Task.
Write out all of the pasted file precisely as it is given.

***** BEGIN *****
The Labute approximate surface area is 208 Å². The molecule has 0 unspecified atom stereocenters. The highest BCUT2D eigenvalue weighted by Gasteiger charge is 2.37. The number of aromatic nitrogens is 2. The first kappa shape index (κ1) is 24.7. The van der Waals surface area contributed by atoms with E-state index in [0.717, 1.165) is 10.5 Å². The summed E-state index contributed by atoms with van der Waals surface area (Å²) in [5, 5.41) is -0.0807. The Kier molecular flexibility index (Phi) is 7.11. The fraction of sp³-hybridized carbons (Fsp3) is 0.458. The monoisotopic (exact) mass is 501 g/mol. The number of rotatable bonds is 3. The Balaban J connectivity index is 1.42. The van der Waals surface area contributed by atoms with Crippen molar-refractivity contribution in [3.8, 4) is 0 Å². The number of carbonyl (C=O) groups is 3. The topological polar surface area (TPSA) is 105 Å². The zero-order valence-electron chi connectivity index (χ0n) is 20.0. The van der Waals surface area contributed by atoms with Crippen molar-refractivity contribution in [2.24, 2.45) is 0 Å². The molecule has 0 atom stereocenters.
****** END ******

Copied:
The Labute approximate surface area is 208 Å². The molecule has 0 unspecified atom stereocenters. The highest BCUT2D eigenvalue weighted by Gasteiger charge is 2.37. The number of aromatic nitrogens is 2. The first kappa shape index (κ1) is 24.7. The van der Waals surface area contributed by atoms with E-state index in [0.717, 1.165) is 10.5 Å². The summed E-state index contributed by atoms with van der Waals surface area (Å²) in [5, 5.41) is -0.0807. The Kier molecular flexibility index (Phi) is 7.11. The fraction of sp³-hybridized carbons (Fsp3) is 0.458. The monoisotopic (exact) mass is 501 g/mol. The number of rotatable bonds is 3. The Balaban J connectivity index is 1.42. The van der Waals surface area contributed by atoms with Crippen molar-refractivity contribution in [3.8, 4) is 0 Å². The number of carbonyl (C=O) groups is 3. The topological polar surface area (TPSA) is 105 Å². The zero-order valence-electron chi connectivity index (χ0n) is 20.0. The van der Waals surface area contributed by atoms with Crippen molar-refractivity contribution in [2.24, 2.45) is 0 Å². The molecule has 0 atom stereocenters.